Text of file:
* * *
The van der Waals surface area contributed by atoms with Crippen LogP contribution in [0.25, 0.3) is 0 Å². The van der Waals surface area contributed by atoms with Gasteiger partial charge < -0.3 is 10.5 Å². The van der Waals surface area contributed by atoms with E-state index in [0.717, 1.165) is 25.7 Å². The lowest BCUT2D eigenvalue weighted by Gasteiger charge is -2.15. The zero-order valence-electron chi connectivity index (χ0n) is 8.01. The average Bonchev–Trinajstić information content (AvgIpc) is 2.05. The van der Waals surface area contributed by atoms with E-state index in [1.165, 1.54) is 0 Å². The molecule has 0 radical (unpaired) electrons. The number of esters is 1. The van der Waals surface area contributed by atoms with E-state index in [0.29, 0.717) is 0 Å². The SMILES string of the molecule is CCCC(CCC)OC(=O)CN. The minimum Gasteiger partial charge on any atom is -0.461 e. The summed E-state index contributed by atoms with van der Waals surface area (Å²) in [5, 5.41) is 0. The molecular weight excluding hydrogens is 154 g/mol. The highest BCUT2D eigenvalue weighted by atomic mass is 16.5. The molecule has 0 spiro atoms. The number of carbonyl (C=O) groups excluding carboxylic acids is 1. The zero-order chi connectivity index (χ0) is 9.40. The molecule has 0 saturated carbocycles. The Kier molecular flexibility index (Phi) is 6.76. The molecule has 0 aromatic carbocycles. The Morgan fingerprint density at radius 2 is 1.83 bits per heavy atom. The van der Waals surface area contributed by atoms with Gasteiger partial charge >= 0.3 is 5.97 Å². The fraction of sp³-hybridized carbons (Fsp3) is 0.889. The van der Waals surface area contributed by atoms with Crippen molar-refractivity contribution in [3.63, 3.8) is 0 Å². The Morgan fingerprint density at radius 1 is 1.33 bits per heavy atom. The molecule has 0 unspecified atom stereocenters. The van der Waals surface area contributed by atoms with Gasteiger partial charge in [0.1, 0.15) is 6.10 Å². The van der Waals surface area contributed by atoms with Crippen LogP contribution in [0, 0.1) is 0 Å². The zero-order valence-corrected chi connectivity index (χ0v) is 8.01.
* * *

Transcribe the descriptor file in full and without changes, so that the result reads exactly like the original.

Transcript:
The van der Waals surface area contributed by atoms with Crippen LogP contribution in [0.25, 0.3) is 0 Å². The van der Waals surface area contributed by atoms with Gasteiger partial charge < -0.3 is 10.5 Å². The van der Waals surface area contributed by atoms with E-state index in [0.717, 1.165) is 25.7 Å². The lowest BCUT2D eigenvalue weighted by Gasteiger charge is -2.15. The zero-order valence-electron chi connectivity index (χ0n) is 8.01. The average Bonchev–Trinajstić information content (AvgIpc) is 2.05. The van der Waals surface area contributed by atoms with E-state index in [1.165, 1.54) is 0 Å². The molecule has 0 radical (unpaired) electrons. The number of esters is 1. The van der Waals surface area contributed by atoms with E-state index in [0.29, 0.717) is 0 Å². The SMILES string of the molecule is CCCC(CCC)OC(=O)CN. The minimum Gasteiger partial charge on any atom is -0.461 e. The summed E-state index contributed by atoms with van der Waals surface area (Å²) in [5, 5.41) is 0. The molecular weight excluding hydrogens is 154 g/mol. The highest BCUT2D eigenvalue weighted by atomic mass is 16.5. The molecule has 0 spiro atoms. The number of carbonyl (C=O) groups excluding carboxylic acids is 1. The zero-order chi connectivity index (χ0) is 9.40. The molecule has 0 saturated carbocycles. The Kier molecular flexibility index (Phi) is 6.76. The molecule has 0 aromatic carbocycles. The Morgan fingerprint density at radius 2 is 1.83 bits per heavy atom. The van der Waals surface area contributed by atoms with Gasteiger partial charge >= 0.3 is 5.97 Å². The fraction of sp³-hybridized carbons (Fsp3) is 0.889. The van der Waals surface area contributed by atoms with Crippen molar-refractivity contribution in [3.63, 3.8) is 0 Å². The Morgan fingerprint density at radius 1 is 1.33 bits per heavy atom. The molecule has 0 unspecified atom stereocenters. The van der Waals surface area contributed by atoms with Gasteiger partial charge in [0.1, 0.15) is 6.10 Å². The van der Waals surface area contributed by atoms with Crippen LogP contribution in [0, 0.1) is 0 Å². The zero-order valence-corrected chi connectivity index (χ0v) is 8.01.